This has a pernicious effect… especially in medicine.

Evolutionary theories are critical for understanding human disease. They are used to understand the origins of cancer and to better design therapies, which directly help our understanding through evolutionary history to explain modern health problems (such as type-II diabetes and obesity). It is upon these evolutionary theories that we have learned to appreciate viral evolution, which is used to design safe and effective vaccination strategies that work. For example, an evolutionary viewpoint is the only way to understand the spread of antibiotic resistance in bacteria and to develop effective methods for stopping or slowing it. Defining the evolutionary process of cancers is leading to new, more targeted approaches in cancer treatment. How we incorporate these evolutionary ideas into medical education enhances the education of health professionals, which is in stark conflict with creationist belief (that usually blames sin for our earned deaths… such a cheerful and optimistic bunch). Our biomedical science gains from understanding human evolution and allows us to design and implement solutions to our vulnerability to disease. The evolutionary approach to medicine and public health is enormous, informing areas of research and providing predictions and guidance for novel interventions.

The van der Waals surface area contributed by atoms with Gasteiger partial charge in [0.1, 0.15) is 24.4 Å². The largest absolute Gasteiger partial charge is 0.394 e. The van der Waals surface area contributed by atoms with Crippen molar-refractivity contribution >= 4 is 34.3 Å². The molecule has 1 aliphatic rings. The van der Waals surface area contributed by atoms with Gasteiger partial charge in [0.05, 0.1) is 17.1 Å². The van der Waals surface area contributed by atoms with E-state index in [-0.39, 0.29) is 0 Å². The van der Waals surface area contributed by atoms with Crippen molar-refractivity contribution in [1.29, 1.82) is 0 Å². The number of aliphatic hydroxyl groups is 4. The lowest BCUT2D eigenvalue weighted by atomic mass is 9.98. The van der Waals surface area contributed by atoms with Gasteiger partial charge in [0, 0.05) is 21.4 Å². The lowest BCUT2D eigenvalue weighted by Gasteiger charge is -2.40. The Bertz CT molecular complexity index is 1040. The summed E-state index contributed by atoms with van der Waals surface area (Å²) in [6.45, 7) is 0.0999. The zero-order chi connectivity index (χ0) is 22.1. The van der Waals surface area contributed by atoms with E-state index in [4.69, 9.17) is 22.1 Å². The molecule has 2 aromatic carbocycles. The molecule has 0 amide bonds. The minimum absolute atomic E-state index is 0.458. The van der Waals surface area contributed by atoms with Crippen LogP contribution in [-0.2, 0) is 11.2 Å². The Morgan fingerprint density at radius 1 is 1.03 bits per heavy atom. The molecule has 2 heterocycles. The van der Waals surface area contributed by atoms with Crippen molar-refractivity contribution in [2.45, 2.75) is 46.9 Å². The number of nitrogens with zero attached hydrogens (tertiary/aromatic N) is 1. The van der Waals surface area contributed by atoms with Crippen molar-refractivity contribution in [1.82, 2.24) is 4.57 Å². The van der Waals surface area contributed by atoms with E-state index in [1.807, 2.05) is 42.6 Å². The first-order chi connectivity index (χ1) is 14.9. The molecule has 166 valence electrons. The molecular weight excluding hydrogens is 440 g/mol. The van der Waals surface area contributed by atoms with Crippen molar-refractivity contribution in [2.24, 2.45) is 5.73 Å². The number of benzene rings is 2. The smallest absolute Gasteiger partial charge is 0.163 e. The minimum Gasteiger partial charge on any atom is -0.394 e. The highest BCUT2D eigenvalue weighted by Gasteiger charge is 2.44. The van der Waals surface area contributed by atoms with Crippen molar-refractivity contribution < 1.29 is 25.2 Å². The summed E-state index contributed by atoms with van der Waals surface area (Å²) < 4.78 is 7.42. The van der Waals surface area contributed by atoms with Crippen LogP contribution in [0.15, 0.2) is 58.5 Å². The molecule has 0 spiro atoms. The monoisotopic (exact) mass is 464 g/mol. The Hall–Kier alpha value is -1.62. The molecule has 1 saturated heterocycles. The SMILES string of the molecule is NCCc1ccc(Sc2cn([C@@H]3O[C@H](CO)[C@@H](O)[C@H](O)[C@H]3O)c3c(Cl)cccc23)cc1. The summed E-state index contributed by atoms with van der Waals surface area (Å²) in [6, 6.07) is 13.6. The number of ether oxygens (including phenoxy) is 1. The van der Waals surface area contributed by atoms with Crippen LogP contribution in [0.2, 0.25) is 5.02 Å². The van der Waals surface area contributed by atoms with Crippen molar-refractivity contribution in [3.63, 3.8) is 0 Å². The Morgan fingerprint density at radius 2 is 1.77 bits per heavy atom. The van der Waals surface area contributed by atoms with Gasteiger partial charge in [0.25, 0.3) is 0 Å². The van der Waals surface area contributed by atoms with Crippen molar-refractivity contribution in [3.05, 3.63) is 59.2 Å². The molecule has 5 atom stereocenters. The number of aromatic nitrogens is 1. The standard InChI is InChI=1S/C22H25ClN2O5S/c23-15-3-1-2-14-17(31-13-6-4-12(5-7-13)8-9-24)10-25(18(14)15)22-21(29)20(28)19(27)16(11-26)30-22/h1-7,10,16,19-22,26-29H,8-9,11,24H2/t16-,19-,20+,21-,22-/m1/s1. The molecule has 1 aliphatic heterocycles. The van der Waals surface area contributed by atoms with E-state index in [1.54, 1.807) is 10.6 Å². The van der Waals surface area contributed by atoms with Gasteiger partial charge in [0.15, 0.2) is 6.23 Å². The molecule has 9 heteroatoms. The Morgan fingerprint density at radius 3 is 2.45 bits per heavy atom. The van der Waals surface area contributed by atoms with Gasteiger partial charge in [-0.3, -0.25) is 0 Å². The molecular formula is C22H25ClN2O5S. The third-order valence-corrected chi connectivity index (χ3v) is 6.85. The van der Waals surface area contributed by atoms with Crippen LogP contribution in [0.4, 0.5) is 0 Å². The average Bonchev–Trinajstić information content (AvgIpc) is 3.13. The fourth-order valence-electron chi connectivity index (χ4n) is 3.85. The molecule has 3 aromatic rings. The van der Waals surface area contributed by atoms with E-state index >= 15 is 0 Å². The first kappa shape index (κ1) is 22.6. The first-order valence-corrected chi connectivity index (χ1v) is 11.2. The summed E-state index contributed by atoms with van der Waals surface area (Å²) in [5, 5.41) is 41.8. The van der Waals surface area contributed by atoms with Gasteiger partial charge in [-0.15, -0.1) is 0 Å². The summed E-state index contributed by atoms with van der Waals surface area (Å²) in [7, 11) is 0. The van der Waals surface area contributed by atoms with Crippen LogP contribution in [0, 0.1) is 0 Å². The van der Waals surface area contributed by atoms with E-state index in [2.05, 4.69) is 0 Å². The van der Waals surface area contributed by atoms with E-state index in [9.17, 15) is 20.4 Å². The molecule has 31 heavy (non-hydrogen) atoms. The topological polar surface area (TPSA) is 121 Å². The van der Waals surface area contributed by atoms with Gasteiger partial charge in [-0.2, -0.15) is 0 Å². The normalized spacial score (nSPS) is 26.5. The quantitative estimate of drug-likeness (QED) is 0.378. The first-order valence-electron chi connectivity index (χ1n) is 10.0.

All of this medical knowledge and its pursuit is at dire risk when we continue to pretend that teaching creationism is somehow compatible, somehow a legitimate and equivalent alternative, with the scientific quest to know.

It isn’t. At all.

Now consider the incompatibility creationism presents as an alternative to the benefits from informed medicine and how many future doctors and medical researchers are turned away from this pursuit in the name of honouring the religious beliefs of their parents and pastors about creationism. Think of how many students are affected when creationists in all their various lying for Jesus and Allah guises try to insert this theology into science classrooms or religious students who do everything they can to remove specific scientific inquiries like evolution from their educational curriculum.